Aidan Hutchinson tapped his helmet.
It was his freshman year at Divine Child High School, and the JV team was playing at Lutheran North, 45 minutes northwest of his hometown of Plymouth, Mich. Hutchinson had just picked up a fumble and ran it back, “75 or 80 yards,” remembered Nick Ploucha, his JV coach. The helmet tap was a signal to ask for a breather. Ploucha shook his head no.
Hutchinson, at that time, was the team’s starting defensive tackle, offensive tackle, long snapper and played on kickoff, kick return and punt return. Ploucha needed him to snap the extra point, then to play on the kickoff. Hutchinson shrugged, then turned back toward the field.
“And that was kinda one of those, this-kid’s-gonna-be-special moments,” Ploucha said.
Ask around and the stories about Hutchinson roll in like waves. There’s the fourth-and-2 when he stopped on a dime, changed direction and stopped an opposing running back for a loss. There’s the kid he ran over after a catch while playing tight end in a game at Ford Field. The Army All-American Game, when he dominated the week of practice, then the game itself. The simple fact that he never — ever — wanted to come off the field.
“He was insistent that way,” said John Filiatraut, his varsity coach at Divine Child.
Hutchinson is putting together another set of fables this year at Michigan, where he was the program’s first Heisman Trophy finalist since Jabrill Peppers in 2016, won a list of awards, set the program’s single-season sack record, put himself in contention for the No. 1-overall draft pick and at the center of the program’s revitalization.
He used to talk about how his father, Chris — who played for Michigan from 1988-1992 — would tell him about beating the Buckeyes. A chance to do so was motivation to forego the draft and return to school after a disastrous 2020 season in which he suffered a season-ending injury. Now, Aidan has beaten Ohio State and more, proving a centrifugal force in the Wolverines’ first ever College Football Playoff appearance.
“I know that was always a goal of ours to beat Ohio State, to win a Big 10 championship,” Hutchinson said ahead of Friday’s matchup with Georgia. “But when you’re in the thick of it, when you’re in the meat and potatoes of everything, it’s hard to see that light at the end of the tunnel because it was dark there for a while, and it was just us grinding and grinding and getting after it and not knowing what was gonna happen, not knowing the outcome.”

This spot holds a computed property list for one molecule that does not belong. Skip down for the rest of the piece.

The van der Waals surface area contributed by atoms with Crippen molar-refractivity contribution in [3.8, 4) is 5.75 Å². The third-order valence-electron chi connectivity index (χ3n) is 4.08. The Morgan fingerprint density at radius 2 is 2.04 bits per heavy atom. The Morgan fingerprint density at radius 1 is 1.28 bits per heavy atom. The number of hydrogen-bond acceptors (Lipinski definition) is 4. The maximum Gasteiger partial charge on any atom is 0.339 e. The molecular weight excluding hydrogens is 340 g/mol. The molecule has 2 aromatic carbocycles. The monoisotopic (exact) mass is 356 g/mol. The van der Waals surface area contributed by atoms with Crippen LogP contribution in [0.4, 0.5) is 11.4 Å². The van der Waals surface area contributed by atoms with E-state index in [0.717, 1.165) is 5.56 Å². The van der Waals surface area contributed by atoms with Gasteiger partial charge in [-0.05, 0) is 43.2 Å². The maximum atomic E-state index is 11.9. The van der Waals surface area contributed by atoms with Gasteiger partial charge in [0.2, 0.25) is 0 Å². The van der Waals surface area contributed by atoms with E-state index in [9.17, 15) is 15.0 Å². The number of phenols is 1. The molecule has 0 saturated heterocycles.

It is easy to mistake his attitude for fake, his competitiveness for bluster. But the impact he’s had on the Wolverines, and on Divine Child before that, proves otherwise.
To back that up, Filiatraut says, you need to both work as hard as you say you do and be a great player. Hutchinson checked both boxes from Day 1. Ploucha remembers him beating out junior and senior linemen in 200-meter sprints the summer of his freshman year.
“Most kids refused to not be last,” Ploucha said. “He refused to not be first.”
With Hutchinson as a leading voice, Michigan went from rock bottom to the top of the sport. Divine Child went from roughly .500 to 10-2 and 10-3 in his two years as an upperclassman. There are other reasons for both. But Hutchinson is up there with any of them.
“He’s the kind of guy who drags people along with him,” Filiatraut said. “He’s got a way about him where he’s a natural leader. When he says ‘I’m coming back for my senior year and we’re gonna beat Ohio State or I’m gonna die trying,’ I feel like that sounds trite or that sounds corny to people. But people who know Aidan know that’s what he’s about. He set a goal, he worked at it and those other guys in that locker room took off after him.”
One who did would be David Ojabo, the Wolverines’ other game-wrecking linebacker. During the offseason, Ojabo told Hutchinson he’d be in his “hip pocket,” working with Hutchinson every day — an approach both he and defensive coordinator Mike Macdonald credit for helping Ojabo’s breakout.
But really, Michigan’s entire defense has been shaped by Hutchinson’s approach.
“We want to be 11 guys playing for one another,” Macdonald said. “We want to have shocking effort when you watch the tape. We want teams to watch tapes on Sunday mornings and know they’re in for a 60-minute battle.
“Just proud of Aidan, man. He’s definitely the guy that spearheads that type of approach.”